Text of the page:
Paul boasted of his weakness so that Christ could be exalted (2 Cor 12), but transactional leaders are reluctant to admit limits. Only successful leaders are valued. There are few investments to help underperformers grow. If you can’t keep up, you’re out.
This focus on rewards for results produces a fear of failure in both ministry leaders and volunteers who serve in transactional church ministry. You’ll see it when instead of keeping it real, staff and leaders overstate productivity metrics, compete for recognition, live with ongoing anxiety, and eventually burn out.
Is your church transactional?
Does your church have a culture of transactional leadership? Here are some diagnostic questions for leaders.
1. Are you losing healthy leaders and members?
When leaders leave, what do they say about their leadership experience? Were they ostracized when they tried to point out the failures of the culture? If so, your leadership team may be unaware of its transactional reality.
What about when members leave? Do you know – or do you even want to know – why people left? Did you reach out and ask? A transactional culture avoids reporting negative metrics, so often members leave, and no one knows or cares why. The attitude of leaders towards those who have left is “let’s move on”. There is no pause to understand and learn from their departure.
2. Do you focus on shepherding staff and members?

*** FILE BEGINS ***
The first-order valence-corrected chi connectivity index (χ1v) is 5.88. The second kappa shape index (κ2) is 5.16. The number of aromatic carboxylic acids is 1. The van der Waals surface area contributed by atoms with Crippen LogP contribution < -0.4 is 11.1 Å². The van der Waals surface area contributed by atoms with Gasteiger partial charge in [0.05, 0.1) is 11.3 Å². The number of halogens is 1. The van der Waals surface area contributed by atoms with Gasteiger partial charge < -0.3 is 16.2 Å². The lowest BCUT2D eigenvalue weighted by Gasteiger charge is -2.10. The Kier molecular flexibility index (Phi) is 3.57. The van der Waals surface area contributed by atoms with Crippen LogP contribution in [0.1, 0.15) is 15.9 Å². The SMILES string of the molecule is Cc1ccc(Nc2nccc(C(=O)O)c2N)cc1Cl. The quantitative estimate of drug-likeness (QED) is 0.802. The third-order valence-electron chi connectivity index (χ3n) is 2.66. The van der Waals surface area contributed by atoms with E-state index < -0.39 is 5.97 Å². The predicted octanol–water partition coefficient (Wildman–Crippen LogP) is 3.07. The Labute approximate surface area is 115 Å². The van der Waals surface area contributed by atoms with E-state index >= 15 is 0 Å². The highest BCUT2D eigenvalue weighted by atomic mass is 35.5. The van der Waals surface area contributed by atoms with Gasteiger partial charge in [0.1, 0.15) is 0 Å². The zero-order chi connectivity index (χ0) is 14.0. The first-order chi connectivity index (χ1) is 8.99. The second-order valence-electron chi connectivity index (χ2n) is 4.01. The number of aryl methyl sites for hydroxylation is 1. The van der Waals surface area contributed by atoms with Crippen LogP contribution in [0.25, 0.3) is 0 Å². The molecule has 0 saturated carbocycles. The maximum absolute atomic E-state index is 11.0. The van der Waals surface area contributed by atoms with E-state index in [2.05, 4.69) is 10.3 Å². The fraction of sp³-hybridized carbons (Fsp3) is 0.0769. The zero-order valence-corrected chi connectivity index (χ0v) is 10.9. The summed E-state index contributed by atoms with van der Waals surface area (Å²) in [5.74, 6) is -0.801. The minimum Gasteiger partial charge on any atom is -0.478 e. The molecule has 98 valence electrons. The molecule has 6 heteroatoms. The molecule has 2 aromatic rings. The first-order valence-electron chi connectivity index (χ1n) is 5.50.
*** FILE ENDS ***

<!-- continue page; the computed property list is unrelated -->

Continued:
Do your staff and elders meetings focus on shepherding staff and members spiritually, ethically, and relationally? This issue is at the heart of practical care and concern for member discipleship. Transactional leaders exploit members for their gifts—what they can get out of them—rather than seeking to serve and meet members’ needs. Such leaders care more about feeding the sheep than feeding them.
What about staff and leadership? Do you take the time to invest in it, or does the hectic activity and hectic pace of ministry leave little time for the important work of personal development? Do those who are prepared and productive take precedence over mentorship from enthusiastic learners?
3. Do you ignore problems or solve them?
Are we willing and able to deal directly with interpersonal conflicts or character failures, or do we want to move past the mess without having to clean it up? A transactional leadership team doesn’t tackle problems and boundaries because it emphasizes public persona, speaking ability, and quantifiable results rather than attention, presence, and honesty. Unfortunately, when we set aside debilitating limitations and deep character flaws, they wreak havoc in the lives of others.
How to approach a transactional culture?
Transactional cultures are difficult to change. The typical response is to change the structure of a staff, but this move fails because the culture is deeper. Although the scaffolding may seem new, the transactional ethics remain intact. Structural changes leave in place leaders whose hearts and philosophies of ministry are central to the results-based mindset.
Instead, the leaders themselves, having been made aware of the ethos (which is not an easy recognition), must change. It takes listening to what current and former leaders and members have gone through, and then adopting new habits and practices that prioritize people over performance. The good news is that Christ invites leaders to be transformed. Because he loves us, we have nothing to prove. We can embrace transparency and value church loyalty more than “results”.